We began the holy season of Advent this past Sunday and a new Liturgical Year has begun. The message we will be hearing throughout Advent is this: prepare your hearts, for our God is sending a Savior, Emmanuel, a name which means, God-with-us.

The firm conviction that God comes to us, an important Advent theme, implies on our part an active life of prayer and participation in the liturgy and sacraments of the Church and willing service of one another. Advent calls us once again to this important work, to meet the God who comes to us each day.

In this season we especially ponder birth of Christ in Bethlehem to save the human race. Advent and our annual Christmas celebrations are meant to enliven our adherence to Christ our Savior as we recount our God becoming one of us in order to save us. We also recount in Advent that God comes at the moment of our death and at the end of time.

We might ask, then, as to which coming of our God is the most important? In fact, each and every appearance of our God, past, present and future is an important manifestation of the love God has for us and the desire to save us.

In light of the Scripture readings for the Advent season, we should ask if we are good at reading signs. The people at the time of Jesus expected the appearance of the long-awaited Messiah to be accompanied by extraordinary signs and wonders.

When Jesus was born in Bethlehem, certainly mystery and wonder surrounded the event. Born in poverty, but worshiped by magi from afar, Jesus was of the house of David, subject to Joseph and Mary, yet capable of restoring sight to the blind and life to the dead.

Later Jesus showed himself to be the Suffering Servant foretold by the prophets of old, bearing the sins of all upon the cross, then rising in glory and ascending to be united with the Father and Holy Spirit, living and reigning for all eternity.

During his public ministry, Jesus prophesied that he would return at the end of time to complete his work of restoring all things in himself. “The Son of man coming in a cloud with power and great glory,” was first mentioned in the Old Testament Book of Daniel. Jesus tells his hearers that when he returns he will establish a universal and eternal Kingdom of peace, righteousness and justice for all.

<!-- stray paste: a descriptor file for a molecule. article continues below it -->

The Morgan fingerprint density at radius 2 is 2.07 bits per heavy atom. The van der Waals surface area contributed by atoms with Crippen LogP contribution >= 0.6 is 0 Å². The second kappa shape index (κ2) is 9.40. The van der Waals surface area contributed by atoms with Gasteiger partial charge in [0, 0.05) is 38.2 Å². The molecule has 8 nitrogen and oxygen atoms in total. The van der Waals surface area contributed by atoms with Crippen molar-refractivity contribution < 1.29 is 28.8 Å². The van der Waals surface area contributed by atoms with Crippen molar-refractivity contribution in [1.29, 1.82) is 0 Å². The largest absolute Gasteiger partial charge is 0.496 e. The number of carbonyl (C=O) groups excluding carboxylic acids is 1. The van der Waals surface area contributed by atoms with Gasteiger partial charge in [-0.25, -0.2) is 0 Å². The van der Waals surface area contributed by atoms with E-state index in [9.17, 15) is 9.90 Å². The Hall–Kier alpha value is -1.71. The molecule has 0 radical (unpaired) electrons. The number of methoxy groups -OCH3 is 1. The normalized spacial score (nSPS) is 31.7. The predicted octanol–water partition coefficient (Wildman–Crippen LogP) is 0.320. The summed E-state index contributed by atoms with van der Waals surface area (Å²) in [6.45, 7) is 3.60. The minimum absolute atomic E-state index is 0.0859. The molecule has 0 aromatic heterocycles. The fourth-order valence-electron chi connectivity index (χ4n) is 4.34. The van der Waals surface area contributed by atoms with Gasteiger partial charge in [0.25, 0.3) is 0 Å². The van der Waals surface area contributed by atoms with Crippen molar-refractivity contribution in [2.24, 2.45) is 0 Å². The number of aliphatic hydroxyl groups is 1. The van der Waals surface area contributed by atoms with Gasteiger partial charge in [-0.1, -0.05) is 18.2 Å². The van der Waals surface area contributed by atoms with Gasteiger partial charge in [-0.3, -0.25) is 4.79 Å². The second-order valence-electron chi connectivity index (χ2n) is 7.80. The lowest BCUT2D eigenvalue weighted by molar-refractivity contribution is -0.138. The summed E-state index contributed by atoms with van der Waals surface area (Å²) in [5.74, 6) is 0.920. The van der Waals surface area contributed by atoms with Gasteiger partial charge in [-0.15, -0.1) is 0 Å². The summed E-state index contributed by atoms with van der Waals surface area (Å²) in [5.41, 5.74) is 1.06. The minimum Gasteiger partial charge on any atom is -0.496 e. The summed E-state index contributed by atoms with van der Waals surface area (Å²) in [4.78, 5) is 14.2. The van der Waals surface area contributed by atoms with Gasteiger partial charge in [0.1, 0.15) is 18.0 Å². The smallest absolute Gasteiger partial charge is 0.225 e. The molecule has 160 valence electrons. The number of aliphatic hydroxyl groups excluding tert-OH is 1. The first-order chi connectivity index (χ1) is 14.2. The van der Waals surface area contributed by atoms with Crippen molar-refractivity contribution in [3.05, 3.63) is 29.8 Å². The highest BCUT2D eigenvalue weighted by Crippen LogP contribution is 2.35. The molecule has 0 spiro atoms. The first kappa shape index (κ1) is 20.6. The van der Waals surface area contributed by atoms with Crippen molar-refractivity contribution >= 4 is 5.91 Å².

The Advent season reminds us that as Christ came to earth, died and rose from the dead, so Christ will come again. We are indeed “living in the end times,” which began with the coming of Christ at his birth in Bethlehem, especially recounted by Christians during Advent and Christmastide.

The end times will culminate in the final return of the Messiah on the Day of Judgment. Is it then an event to be feared and dreaded? Not if we view it as the wonderful fulfillment of all that was prophesied long ago to the nations regarding the restoration of “Paradise Lost.” In the coming of Christ, our estrangement from God is reversed, and thus, full participation in divine life is possible for all people. Nothing could be more desired by any of us!

If we are unprepared for the coming of Christ we risk forfeiting eternal life. The gift of life in Christ forever is never forced on us, though, but lovingly offered, with a hope that those who truly desire, even if ever so slightly, truly shall find all that satisfies the restless heart seeking for something beyond itself.

What must we avoid in order to recognize truly the signs that accompany the coming of the Lord? We are to counter such things as indifference, the temptation to give up along the way, to fall asleep spiritually, and just drift through life without fervor or zeal for the things of God.

How easy it is to be distracted by what is of little or no consequence and be weighed down with troubles, without hope or trust in the God who made us to know, love and serve him. Of course, God knows our shortcomings and struggles and is eager to bestow grace for us to bear our burdens, even joyfully, in the footsteps of our Lord who has shown us the way we should walk: with faith, hope and love always in our hearts, since we belong wholly to God and can accomplish all things because of that.

There is one thing, though, that can really block the action of God in our lives: an attitude of resistance or passivity, not caring, doing nothing when we could be up and doing much to seek the face of God, walking in the way of joyful abandonment to Divine Providence.

In this new Advent season, God is ready to give us a fresh vision and the grace we need to lose self and find God. God wants to work in and through us for the greater honor and glory of God. That is why God expects great things from us, which are in fact possible by the grace of God at work in our lives.

May the Lord strengthen us to overcome temptation, and to persevere in our life of prayer and service in the Church. God is always ready and willing to fill us with grace, strength and power.

May we hunger for God and not be weighed down by other things. May this Advent be one of joy knowing we are making use of our time and energy for the things of God, the good gifts bestowed on those who seek first the Kingdom of God.

Abbot Christian Leisy, OSB